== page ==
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A Retrospective: 1998-2013

Over the past fifteen years, UNC has made tremendous strides in researching, teaching, and implementing sustainable practices throughout the University. Institutionalizing policies that foster economic prosperity, environmental quality, and social equity ensures that sustainability will remain a core value for generations of Tar Heels to come.  Active campus leadership and the participation of many individuals are advancing sustainability at the local, state, and national level.

199819992001200220032004200520062007200820092010201120122013

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1998

In 1998, the Carolina Environmental Program was formed as a campus-wide, interdisciplinary initiative focusing on environmental learning, research, and public service.

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1999

Organized efforts to institutionalize sustainability at UNC began in 1999 with the formation of the Sustainability Coalition. Executive Order 156 from then-governor Jim Hunt called on all state agencies to adopt more sustainable practices. Simultaneously, UNC formed the Sustainability Coalition, a group of volunteer staff, faculty, and students who identified and implemented green practices throughout campus. Areas of focus included academics, business operations, energy, transportation, water, land and buildings, material resources and waste reduction, and outreach.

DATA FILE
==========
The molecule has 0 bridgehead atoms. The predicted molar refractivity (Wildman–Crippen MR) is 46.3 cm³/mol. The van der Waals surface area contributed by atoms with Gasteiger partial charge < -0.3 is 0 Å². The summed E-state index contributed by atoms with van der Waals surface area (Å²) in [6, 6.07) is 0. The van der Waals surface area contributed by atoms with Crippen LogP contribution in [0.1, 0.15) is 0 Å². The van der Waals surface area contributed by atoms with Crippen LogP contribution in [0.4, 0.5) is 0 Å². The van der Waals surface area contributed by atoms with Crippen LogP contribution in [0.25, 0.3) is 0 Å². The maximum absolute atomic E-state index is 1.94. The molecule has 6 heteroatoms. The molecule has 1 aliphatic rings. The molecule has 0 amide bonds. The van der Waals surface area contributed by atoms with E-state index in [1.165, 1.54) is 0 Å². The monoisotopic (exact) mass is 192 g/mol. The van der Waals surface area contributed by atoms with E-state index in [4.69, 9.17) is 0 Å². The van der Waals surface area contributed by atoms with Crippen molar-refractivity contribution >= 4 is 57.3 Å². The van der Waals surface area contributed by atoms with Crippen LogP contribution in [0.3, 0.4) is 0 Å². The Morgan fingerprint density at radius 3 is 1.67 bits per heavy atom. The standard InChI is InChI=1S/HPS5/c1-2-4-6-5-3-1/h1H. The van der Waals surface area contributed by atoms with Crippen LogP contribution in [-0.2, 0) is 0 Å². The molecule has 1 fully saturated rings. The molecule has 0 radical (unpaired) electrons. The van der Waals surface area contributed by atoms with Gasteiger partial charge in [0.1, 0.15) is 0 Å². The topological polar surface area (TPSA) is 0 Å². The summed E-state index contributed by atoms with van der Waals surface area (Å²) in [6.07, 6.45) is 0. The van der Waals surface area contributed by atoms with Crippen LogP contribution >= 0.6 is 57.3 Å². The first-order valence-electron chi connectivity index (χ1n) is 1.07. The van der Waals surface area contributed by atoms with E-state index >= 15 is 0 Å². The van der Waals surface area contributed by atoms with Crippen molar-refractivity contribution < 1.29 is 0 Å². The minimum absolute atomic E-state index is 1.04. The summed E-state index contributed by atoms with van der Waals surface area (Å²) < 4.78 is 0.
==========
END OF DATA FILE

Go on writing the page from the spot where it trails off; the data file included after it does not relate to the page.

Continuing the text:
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2001

In 2001, Carolina hired the first full-time sustainability coordinator in the UNC system to coordinate and accelerate sustainability efforts on campus. 2001 also marked the founding of the Center for Sustainable Enterprise in the Kenan-Flagler Business School and a sustainable enterprise concentration for MBA graduates. The Campus Master Plan was approved in 2001, and State of North Carolina higher education bond money started flowing for one of the largest building programs ever undertaken by a major U.S. university.

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2002

In 2002, with the university's financial support, Chapel Hill Transit introduced fare-free public buses for everybody.

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2003

RESPC students in front of Morrison DormitoryStudents took the lead in 2003 by voting to adopt a $4 per semester green energy fee. The Renewable Energy Special Projects Committee, an official student government committee, allocates the $200,000 raised annually to fund renewable energy projects on campus. The self-imposed fee must be approved regularly by student referendum. It was originally approved by 74 percent of the voting student body. In 2009, the mandate was expanded to include energy efficiency and awareness-efforts. In 2013, 83% of the student body voted to make the fee permanent.

Also in 2003, UNC launched a new phase in planning for the Carolina North campus and incorporated sustainability as a core value. Sustainability principles will guide the development of this 947-acre parcel, which will be a model of ecological, social, and economic sustainability. Almost one-third of the parcel will be put into a permanent conservation easement. Picture courtesty of the RESPC Committee.

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2004

In 2004, the Carolina Covenant was introduced to guarantee a debt-free education for students from low-income families. This approach was subsequently adopted by dozens of universities across the country.